DICCAS, THESSALUS, OFFICERS, and GUARDS. Ha! Oh! my soul! Îny queen, my love, Statira! Are these my promised joys ?

Stat. Alas! My only love, my best and dearest blessing! Would I had died before you entered here; For, thus delighted, while I gaze upon thee, Death grows more horrid, and I'm loath to leave

thee. Alex. Thou shalt not leave me

stars ! Oh, where's the monster, where's the horrid fiend, That struck at innocence, and murdered thes?

[Stabs her.

-Cruel, cruel

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ate

Rox. Behold the wretch, who, desperate of thy

love,
In jealous madness gave the fatal blow !
Alex. To dungeons, tortures, drag her from my

sight,
Stat. My soul is on the wing:
Farewell, my most loved ļord: ah, me! farewell!
Yet ere I die grant this requesť. Spare
Roxana's life—'Twas love of you that caused
The death she gave me. And oh! sometimes think,
Amidst your revels, think on your poor queen :
And ere the cheerful bowl salutes your lips,
Enrich it with a tear, and I am happy, [Dies.
Alex. Yet, ere thou tak'st thy flight--she's gone!

, ce.

edeen

cance de

T!
Tee fror

she's gone!
All, all is hushed, no music now is heard;
The roses wither, and the fragrant breath
That waked their sweets, shall never wake them

more !
Rox. Weep not, my lord! no sorrow can recall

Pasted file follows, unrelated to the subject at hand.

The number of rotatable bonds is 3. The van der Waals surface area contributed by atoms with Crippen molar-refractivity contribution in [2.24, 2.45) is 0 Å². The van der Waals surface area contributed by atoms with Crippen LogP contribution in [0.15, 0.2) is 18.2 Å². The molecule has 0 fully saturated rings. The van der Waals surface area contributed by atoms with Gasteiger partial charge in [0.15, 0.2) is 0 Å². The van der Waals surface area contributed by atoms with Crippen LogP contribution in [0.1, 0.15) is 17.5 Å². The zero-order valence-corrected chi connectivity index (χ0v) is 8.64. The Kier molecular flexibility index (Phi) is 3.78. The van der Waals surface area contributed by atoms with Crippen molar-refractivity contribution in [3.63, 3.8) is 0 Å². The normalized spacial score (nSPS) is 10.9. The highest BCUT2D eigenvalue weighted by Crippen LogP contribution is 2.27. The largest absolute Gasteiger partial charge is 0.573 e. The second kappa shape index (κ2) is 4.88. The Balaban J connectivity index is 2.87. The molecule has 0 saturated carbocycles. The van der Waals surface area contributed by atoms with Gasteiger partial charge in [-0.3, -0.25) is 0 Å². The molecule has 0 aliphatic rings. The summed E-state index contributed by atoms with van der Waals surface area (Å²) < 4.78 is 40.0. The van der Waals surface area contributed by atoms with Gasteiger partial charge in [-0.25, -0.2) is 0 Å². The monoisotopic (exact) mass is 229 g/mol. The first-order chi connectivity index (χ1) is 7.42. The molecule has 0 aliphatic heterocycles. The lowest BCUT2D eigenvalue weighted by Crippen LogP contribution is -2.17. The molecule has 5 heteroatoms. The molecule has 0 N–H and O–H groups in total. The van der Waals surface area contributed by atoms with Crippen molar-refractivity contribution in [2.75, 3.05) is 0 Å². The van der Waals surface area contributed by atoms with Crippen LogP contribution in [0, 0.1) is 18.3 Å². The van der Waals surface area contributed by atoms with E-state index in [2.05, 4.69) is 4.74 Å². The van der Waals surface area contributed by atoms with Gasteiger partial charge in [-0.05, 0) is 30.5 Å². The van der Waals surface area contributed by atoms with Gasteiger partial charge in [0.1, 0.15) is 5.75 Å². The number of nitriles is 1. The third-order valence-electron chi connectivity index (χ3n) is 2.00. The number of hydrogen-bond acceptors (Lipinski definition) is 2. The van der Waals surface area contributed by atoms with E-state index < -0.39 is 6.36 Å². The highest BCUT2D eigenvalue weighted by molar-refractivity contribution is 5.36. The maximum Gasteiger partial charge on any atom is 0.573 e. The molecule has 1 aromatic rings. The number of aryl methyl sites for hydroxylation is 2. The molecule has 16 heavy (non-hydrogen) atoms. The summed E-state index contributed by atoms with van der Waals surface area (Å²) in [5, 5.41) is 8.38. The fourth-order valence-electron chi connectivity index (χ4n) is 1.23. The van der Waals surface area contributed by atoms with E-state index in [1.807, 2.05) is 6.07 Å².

her.
Oh turn your eyes, and in Roxana's arms,
You'll find fond love and everlasting truth.
Aler. Hence from my sight, and thank my dear

Statira
That yet thou art alive.

Rox. Yes, thus I'll fasten on your sacred robe,
Thus on my knees for ever cling around thee, :
Till you forgive me, or till death divide us.
Alex. Hence, fury, hence; there's not a glance

of thine
But like a basilisk comes winged with death,
Rox. Oh speak not thus to one who kneels for

mercy!
Think for whose sake it was I madly plunged
In a crime abhorrent to my nature.

Alex. Oh, murderess, off! for ever shun my sight,
My eyes detest thee, for thy soul is ruin.

with the [Stable

DEB, HR

ARDE

tatin!

to leave

by cod

Roč. Barbarian! yes, I will for ever shun thee. Repeated injuries have steeled my heart, And I could curse myself for being kind. If there is any majesty above, That has revenge in store for perjured love, Send, Heaven, the swiftest ruin on his head; Strike the destroyer! lay the victor dead! But what are curses ? curses will not kill, Nor ease the tortures I am doomed to feel! Alex. Oh, my fair star, I shall be shortly with

thee!
What means this deadly dew upon my forehead ?
My heart too heaves-
Cas. The poison works.

Enter EUMENES.
Eum. Pardon, dread sir, a fatal

messenger :
The royal Sysigambis is no morc.
Struck with the horror of Statira's fate,
She soon expired, and with her latest breath
Left Parisatis to Lysimachus.
But, what I fear most deeply will affect you,
Your loved Hephestion's-

Alez. Dead! then he is blest!
But here, here lies my fate. Hephestion! Clytus!
My victories all for ever folded

up In this dear body.

Here my banners lost, My standard's triumphs gone. Oh, when-Oh,

when Shall I be mad indeed!

[Exeunt all but Cassander and THESSALUS. Cass. He's gone-but whither? Follow, Thessalus, Attend his steps, and let me know what passes.

[Exeunt THESSALUS and CASSANDER, separately.